there. He delved into, under and behind all of the few books there. This plain clothes man moved from place to place with a speed and certainty that spoke of his long years of practice in this sort of work.

"There's nothing left but the trunk, now," declared the policeman, bending over and trying the lock. "The key to this, Prescott!"

Dick produced the key. Hemingway fitted it in the lock, throwing up the lid. The trunk was but half filled, mostly with odds and ends, for Dick was not a boy of many possessions. After a few moments the policeman deftly produced, from the bottom, a gold watch. This he laid on the floor without a word, and continued the search. In another moment he had produced the jeweled pin that exactly answered the description of the one belonging to Mrs. Edwards.

Dick gave a gasp, then a low groan. A heart-broken sob welled up in Mrs. Prescott's throat. Dr. Thornton turned as white as chalk. Hemingway, an old actor in such things, did not show what he felt--if he really felt it at all.

"These are the missing articles, aren't they?" asked the policeman, straightening up and passing watch and pin to the High School principal.

"I believe them to be," nodded Dr. Thornton, brokenly.

Mrs. Prescott had staggered forward, weeping and throwing her arms around her son.

"O, Richard! Richard, my boy!" was all she could say.

"Mother, I know nothing about how those things came to be in my trunk," protested the boy, sturdily. After his first groan the young freshman, being all grit by nature, straightened up, feeling that he could look all the world in the eye. Only his mother's grief, and the knowledge that his father was soon to be hurt, appealed to the softer side of young Prescott's nature.

"Mother, I have not stolen anything," the boy said, more solemnly, after a pause. "I am your son. You believe me, don't you?"

"I'd stake my life on your innocence when you've given me your word!" declared that loyal woman.

"The chief said I was to take your instructions, Dr. Thornton," hinted Hemingway.

"Yes; I heard the order given," nodded the now gloomy High

School principal.

"Shall I arrest young Prescott?"

At that paralyzing question Dick's mother did not cry out. She kissed her son, then went just past the open doorway, where she halted again.

"I hesitate about seeing any boy start from his first offense with a criminal record," replied the principal, slowly. "If I were convinced that this would be the last offense I certainly would not favor any prosecution. Prescott, could you promise---"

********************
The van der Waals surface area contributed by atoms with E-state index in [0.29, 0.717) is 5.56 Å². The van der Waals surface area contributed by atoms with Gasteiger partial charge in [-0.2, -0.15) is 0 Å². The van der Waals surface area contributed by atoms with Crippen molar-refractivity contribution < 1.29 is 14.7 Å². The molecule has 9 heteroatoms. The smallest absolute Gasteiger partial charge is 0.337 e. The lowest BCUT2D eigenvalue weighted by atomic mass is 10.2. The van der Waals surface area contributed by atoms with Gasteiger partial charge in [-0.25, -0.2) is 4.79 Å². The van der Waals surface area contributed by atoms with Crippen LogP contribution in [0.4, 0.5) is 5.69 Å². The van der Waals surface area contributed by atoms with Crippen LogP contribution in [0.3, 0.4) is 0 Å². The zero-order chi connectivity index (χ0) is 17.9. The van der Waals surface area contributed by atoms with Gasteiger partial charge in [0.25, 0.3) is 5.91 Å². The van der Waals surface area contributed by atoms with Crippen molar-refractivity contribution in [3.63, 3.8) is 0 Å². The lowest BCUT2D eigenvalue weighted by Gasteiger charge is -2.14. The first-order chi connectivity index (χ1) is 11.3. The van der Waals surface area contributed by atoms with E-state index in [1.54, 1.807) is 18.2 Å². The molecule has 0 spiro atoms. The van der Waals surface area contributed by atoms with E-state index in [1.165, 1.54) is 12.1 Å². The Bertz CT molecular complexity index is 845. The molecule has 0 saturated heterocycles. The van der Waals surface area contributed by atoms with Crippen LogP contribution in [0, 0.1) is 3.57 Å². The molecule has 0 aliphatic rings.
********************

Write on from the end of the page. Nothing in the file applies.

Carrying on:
"Then you believe, sir, that I stole the things that you hold in your hand?" demanded the young freshman, steadily.

"I don't want to believe it," protested Dr. Thornton. "It seems wicked--monstrous--to believe that any fine, bright, capable boy like you can be---"

Dr. Thornton all but broke down. Then he added, in a hoarse whisper:

"--a thief."

"I'm not one," rejoined Dick. "And, not very far into the future lies the day when I'm going to prove it to you."

"If you can," replied Dr. Thornton, "you'll make me as happy as you do yourself and your parents."

"Let me have the watch and pin to turn over to the chief, doctor," requested Hemingway, and took the articles. "Now, for the boy---?"

"I'm not going to have him arrested," replied the principal, "unless the superintendent or the Board of Education so direct me."

From the other side of the doorway could be heard a stifled cry of delight.

"Then we may as well be going, doctor. You'll come to the station with me, won't you?"

"In one moment," replied the principal. He turned to Dick, sorrowfully holding out his hand.

"Prescott, whatever I may do will be the result of long and careful thought, or at the order of the superintendent or of the Board of Education. If you really are guilty, I hope you will pause, think and resolve, ere it is too late, to make a man of yourself hereafter. If you are innocent, I hope, with all my heart, that you will succeed in proving it. And to that end you may have any possible aid that I can give you. Goodbye, Prescott. Goodbye, madam! May peace be with you."

Half way down the stairs Dr. Thornton turned around to say:

"Of course, you quite comprehend, Prescott, that, pending official action by the school authorities, you must be suspended from the Gridley High School!"

As soon as the door had closed Dick half-tottered back into his room. He did not close the door, but crossed to the window, where he stood looking out upon a world that had darkened fearfully.

Then, without having heard a step, Dick Prescott felt his mother's arms enfold him.